To investigate the expression of PPM1D across different AML subtypes and its correlation with clinical features, we analyzed 3 independent public transcriptomic cohorts with available clinical (age, disease type) and/or molecular (karyotype, mutations) data. PPM1D expression was higher in younger AML patients compared to the elderly (GSE6891, p = 0.03; TCGA, p = 0.004; Table 1). Moreover, we observed variation in PPM1D levels among cytogenetic subgroups (Kruskal Wallis test, TCGA p = 0.031; GSE13159, p < 0.001, Figure 1A), with higher expression in t(8;21) and inv(16)/t(16;16) cases and lower expression in normal karyotype AML in both the two independent cohorts. In addition, KMT2A-rearranged and complex karyotype AML showed high PPM1D expression in the TCGA and the GSE13159 datasets, respectively.
We then analyzed PPM1D expression according to the mutational status of AML-related genes (Table 1). We did not identify differences according to mutations in CEBPA, DNMT3A, KRAS/NRAS, IDH1, IDH2, ASXL1 and RUNX1. However, PPM1D expression was lower in FLT3-ITD AML compared with wt-cases (GSE6891, p = 0.017) and in NPM1-mut cases compared with wt-ones (GSE6891, p = 0.002). Therefore, we classified AML according to the combination of FLT3-ITD and NPM1 mutations and evaluated PPM1D expression across the subgroups (Kruskal Wallis test, GSE6891 p = 0.009). We observed that NPM1-mut AML displayed lower PPM1D expression, irrespective of FLT3 mutational status (Figure 1B). AML cases carrying TP53 mutations had lower PPM1D levels (Kruskal Wallis test, p = 0.007) in the TCGA dataset (TP53 mutational data were not available from the other cohorts).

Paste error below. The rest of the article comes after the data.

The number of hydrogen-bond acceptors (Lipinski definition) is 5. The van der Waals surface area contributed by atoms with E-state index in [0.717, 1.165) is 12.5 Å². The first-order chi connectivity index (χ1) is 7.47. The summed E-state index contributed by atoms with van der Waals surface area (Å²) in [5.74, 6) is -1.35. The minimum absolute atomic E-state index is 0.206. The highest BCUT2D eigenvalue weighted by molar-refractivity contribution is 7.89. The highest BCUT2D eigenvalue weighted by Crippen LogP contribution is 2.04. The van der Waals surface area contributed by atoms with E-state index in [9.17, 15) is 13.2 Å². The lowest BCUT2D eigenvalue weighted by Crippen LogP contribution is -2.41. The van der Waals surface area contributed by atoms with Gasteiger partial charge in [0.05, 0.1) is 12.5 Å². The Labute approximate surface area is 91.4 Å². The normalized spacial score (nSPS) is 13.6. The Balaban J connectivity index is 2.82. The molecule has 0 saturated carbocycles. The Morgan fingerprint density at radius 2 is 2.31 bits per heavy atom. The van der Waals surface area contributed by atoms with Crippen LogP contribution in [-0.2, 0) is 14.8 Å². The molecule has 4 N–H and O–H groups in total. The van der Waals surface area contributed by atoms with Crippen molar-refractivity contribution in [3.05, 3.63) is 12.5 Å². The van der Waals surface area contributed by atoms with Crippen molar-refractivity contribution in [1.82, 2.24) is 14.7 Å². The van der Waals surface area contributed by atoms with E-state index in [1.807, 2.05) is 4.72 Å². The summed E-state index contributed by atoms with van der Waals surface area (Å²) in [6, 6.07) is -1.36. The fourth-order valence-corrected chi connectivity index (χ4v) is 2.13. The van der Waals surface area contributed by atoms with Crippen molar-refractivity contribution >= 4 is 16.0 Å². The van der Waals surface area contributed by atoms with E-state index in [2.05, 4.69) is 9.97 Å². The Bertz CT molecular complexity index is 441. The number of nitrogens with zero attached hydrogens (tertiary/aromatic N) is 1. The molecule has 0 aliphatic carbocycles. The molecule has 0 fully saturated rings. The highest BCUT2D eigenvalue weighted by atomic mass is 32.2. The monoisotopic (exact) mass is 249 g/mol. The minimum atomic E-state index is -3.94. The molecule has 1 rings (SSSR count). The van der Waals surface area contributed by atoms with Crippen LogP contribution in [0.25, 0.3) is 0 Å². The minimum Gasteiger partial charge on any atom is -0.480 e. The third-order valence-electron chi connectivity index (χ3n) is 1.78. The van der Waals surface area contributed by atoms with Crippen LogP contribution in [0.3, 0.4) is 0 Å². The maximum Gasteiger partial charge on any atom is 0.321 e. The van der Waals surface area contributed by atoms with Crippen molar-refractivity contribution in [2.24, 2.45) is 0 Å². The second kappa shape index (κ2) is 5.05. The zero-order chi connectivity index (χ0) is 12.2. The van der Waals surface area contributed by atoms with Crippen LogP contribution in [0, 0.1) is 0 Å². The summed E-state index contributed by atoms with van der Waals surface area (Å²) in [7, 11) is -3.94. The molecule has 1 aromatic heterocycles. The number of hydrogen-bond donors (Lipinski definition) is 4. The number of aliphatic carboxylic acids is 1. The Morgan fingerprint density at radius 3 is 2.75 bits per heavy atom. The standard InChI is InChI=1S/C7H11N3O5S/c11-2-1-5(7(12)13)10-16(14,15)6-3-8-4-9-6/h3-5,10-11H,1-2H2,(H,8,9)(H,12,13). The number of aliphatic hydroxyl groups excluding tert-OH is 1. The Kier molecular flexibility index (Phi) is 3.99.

We then analyzed WIP1 protein expression in a panel of TP53-wt (MV-4-11, OCI-AML3 and MOLM-13) and TP53-mut cells (NOMO-1, KASUMI-1 and HEL). In line with data from public cohorts, we observed high WIP1 levels in one of the KMT2A-rearranged models (MOLM-13) and in the t(8;21) KASUMI-1 cell line, intermediate levels in NPM1-mut OCI-AML3 cells and very low expression in the other TP53-mut models (NOMO-1 and HEL, Figure S1).
Overall, these data indicate that PPM1D expression is heterogeneous in AML and it varies according to cytogenetic and molecular status.

3.2. Combined Inhibition of Nut-3a and WIP1i Synergistically Reduces AML Cells Viability

To investigate whether p53 activation via simultaneous inhibition of WIP1 and MDM2 may be a valuable therapeutic strategy in AML, we performed in vitro preclinical assays. Single agent Nut-3a did not reduce cell viability in the TP53-mut cells, while showing a time and dosage-dependent effect in all the TP53-wt cells (Figure 2A), with IC50 values below 1 µM at 72 h (Figure 2B). We observed a cell viability reduction at 72 h of 97.4% and 99.3% (MV-4-11, p < 0.01), of 88.9% and 99.4% (MOLM-13, p < 0.001), of 23% and 40.3% (OCI-AML3, p < 0.01) at 2.5 and 5 µM of Nut-3a drug concentrations, respectively. OCI-AML3, along with MV-4-11, showed a better response to single agent WIP1i, with a significant decrease of cell viability at 72 h: 52.2% and 57.6% (OCI-AML3, p < 0.01); 37.9% and 78.2% (MV-4-11, p < 0.001) at the highest doses (10 and 20 µM, respectively, Figure 2C). WIP1i as single agent did not significantly affected MOLM-13, HEL, KASUMI-1 and NOMO-1 cell viability (Figure 2B,C).